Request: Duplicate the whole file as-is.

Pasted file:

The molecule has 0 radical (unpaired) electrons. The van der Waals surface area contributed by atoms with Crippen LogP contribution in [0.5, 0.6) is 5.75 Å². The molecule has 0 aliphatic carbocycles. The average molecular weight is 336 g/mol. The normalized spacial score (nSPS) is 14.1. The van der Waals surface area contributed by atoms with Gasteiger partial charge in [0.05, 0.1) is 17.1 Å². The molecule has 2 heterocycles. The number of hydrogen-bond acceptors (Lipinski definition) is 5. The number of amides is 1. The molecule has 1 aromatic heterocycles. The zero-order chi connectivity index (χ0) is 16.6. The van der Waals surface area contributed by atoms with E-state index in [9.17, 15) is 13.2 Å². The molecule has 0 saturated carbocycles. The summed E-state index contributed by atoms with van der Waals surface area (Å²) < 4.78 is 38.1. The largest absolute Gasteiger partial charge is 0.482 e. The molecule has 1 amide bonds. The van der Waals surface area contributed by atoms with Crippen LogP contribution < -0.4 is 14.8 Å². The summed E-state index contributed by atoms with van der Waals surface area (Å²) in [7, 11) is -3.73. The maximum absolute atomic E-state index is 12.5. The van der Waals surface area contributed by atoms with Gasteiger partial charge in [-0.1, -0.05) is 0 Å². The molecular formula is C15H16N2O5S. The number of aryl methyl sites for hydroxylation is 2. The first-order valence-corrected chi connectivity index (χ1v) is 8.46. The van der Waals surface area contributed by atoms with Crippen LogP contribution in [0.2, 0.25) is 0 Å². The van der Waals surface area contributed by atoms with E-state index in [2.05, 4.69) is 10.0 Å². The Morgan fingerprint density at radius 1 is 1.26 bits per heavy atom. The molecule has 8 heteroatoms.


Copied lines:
The molecule has 0 radical (unpaired) electrons. The van der Waals surface area contributed by atoms with Crippen LogP contribution in [0.5, 0.6) is 5.75 Å². The molecule has 0 aliphatic carbocycles. The average molecular weight is 336 g/mol. The normalized spacial score (nSPS) is 14.1. The van der Waals surface area contributed by atoms with Gasteiger partial charge in [0.05, 0.1) is 17.1 Å². The molecule has 2 heterocycles. The number of hydrogen-bond acceptors (Lipinski definition) is 5. The number of amides is 1. The molecule has 1 aromatic heterocycles. The zero-order chi connectivity index (χ0) is 16.6. The van der Waals surface area contributed by atoms with E-state index in [9.17, 15) is 13.2 Å². The molecule has 0 saturated carbocycles. The summed E-state index contributed by atoms with van der Waals surface area (Å²) < 4.78 is 38.1. The largest absolute Gasteiger partial charge is 0.482 e. The molecule has 1 amide bonds. The van der Waals surface area contributed by atoms with Crippen LogP contribution < -0.4 is 14.8 Å². The summed E-state index contributed by atoms with van der Waals surface area (Å²) in [7, 11) is -3.73. The maximum absolute atomic E-state index is 12.5. The van der Waals surface area contributed by atoms with Gasteiger partial charge in [-0.1, -0.05) is 0 Å². The molecular formula is C15H16N2O5S. The number of aryl methyl sites for hydroxylation is 2. The first-order valence-corrected chi connectivity index (χ1v) is 8.46. The van der Waals surface area contributed by atoms with Crippen LogP contribution in [0.2, 0.25) is 0 Å². The van der Waals surface area contributed by atoms with E-state index in [2.05, 4.69) is 10.0 Å². The Morgan fingerprint density at radius 1 is 1.26 bits per heavy atom. The molecule has 8 heteroatoms.